If you're looking for indoor activities to do on a rainy day in Marseille, there are plenty of world-class museums to choose from. For a taste of local history, head to the Museum of European and Mediterranean Civilisations (MUCEM). This museum is located in the Vieux Port, so you can easily combine it with a visit to the port and Notre-Dame de la Garde.
MUCEM is dedicated to the history and cultures of the Mediterranean region. It has permanent exhibitions on topics like the Roman Empire, maritime trade, and immigration. There are also temporary exhibitions that change regularly. Check the museum's website to see what's on during your visit.
Another great option for indoor activities is the Marseille History Museum (Musée d'Histoire de Marseille). This museum is located in the Hôtel de Ville, Marseille's city hall. It covers the history of the city from its founding by the Greeks in 600 BC to the present day.
The museum has a wide range of exhibits, including archaeological artifacts, paintings, and sculptures. There's also a section on the city's maritime history, which is especially relevant given Marseille's location on the Mediterranean Sea.
If you're interested in art, make sure to visit the Musée Cantini. This museum is located in an 18th-century mansion and it houses a collection of modern and contemporary art. The collection includes works by Picasso, Matisse, and other well-known artists.
There are also several smaller museums in Marseille that are worth a visit. These include the Museum of African Art (Musée d'Art Africain), the Museum of Popular Arts and Traditions (Musée des Arts et Traditions Populaires), and the Museum of Contemporary Art (Musée d'Art Contemporain).
Palais Longchamps is a large 19th-century building that houses several museums. It's located in the center of Marseille, near the Vieux Port. The most notable museums in Palais Longchamps are the Natural History Museum (Muséum d'Histoire Naturelle) and the Museum of Fine Arts (Musée des Beaux-Arts).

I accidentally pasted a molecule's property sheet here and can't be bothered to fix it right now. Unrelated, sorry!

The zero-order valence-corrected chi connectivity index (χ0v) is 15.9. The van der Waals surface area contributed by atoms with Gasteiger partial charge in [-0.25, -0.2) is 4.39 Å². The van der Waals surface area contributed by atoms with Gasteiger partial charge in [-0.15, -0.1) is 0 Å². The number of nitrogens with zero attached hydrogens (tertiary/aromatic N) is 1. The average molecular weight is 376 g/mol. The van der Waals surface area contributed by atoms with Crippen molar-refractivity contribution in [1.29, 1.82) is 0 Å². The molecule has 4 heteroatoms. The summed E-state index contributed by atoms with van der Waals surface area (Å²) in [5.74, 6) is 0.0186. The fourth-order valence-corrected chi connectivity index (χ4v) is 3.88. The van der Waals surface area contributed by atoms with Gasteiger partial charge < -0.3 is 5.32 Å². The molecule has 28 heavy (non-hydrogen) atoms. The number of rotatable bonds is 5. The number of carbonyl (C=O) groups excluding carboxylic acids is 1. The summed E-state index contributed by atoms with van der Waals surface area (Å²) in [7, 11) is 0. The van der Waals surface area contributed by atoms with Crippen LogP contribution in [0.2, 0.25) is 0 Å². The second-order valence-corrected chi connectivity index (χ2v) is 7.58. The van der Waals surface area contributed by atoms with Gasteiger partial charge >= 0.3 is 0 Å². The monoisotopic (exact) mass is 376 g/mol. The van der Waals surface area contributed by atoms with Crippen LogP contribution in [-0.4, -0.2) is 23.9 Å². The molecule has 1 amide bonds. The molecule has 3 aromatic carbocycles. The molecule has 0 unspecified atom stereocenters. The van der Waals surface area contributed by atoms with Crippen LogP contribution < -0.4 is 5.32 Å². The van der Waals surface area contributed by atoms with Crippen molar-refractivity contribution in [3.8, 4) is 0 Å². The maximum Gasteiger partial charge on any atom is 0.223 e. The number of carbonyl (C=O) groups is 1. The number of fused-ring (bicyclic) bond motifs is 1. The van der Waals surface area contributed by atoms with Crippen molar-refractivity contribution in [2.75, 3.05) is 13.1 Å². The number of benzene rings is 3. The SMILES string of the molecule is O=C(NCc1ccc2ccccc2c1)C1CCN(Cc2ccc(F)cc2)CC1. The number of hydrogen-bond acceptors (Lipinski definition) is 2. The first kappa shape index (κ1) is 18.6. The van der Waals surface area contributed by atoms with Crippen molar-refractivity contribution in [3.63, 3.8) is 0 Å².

The Natural History Museum has a wide range of exhibits on topics like zoology, botany, and geology. The Museum of Fine Arts has a collection of paintings, sculptures, and other works of art from the 14th century to the present day.
Exploring one of the most charming districts of Marseille is a perfect activity for a sunny day. But the rain doesn't have to prevent you from wandering through the cobblestone streets of Le Panier and taking in the lively atmosphere.
This historic district is located on a hill near the Vieux Port. It's known for its narrow streets, colored houses, and views of the city. If you're looking for souvenirs or local handicrafts, Le Panier is the place to go. There are several shops selling Marseille soap, Provençal fabrics, and other traditional products.
Plan de Campagne
If you're looking for an indoor activity that's a bit out of the ordinary, head to Plan de Campagne. This large shopping center is located about 20 kilometers from Marseille. It has over 200 stores, making it the perfect place to find gifts or just browse for fun.
In addition to its many shops, Plan de Campagne also has a cinema, a bowling alley, and a food court. There's something for everyone at this popular destination.
Even if you're not a sports fan, a visit to the Stade Velodrome is worth it for the view. This stadium is located in the southern part of Marseille and it's home to the city's professional soccer team, Olympique de Marseille.
The stadium has a capacity of 67,000 spectators and it offers stunning views of the Mediterranean Sea. If you're lucky enough to catch a game, you'll experience the passionate atmosphere that makes soccer so popular in Marseille.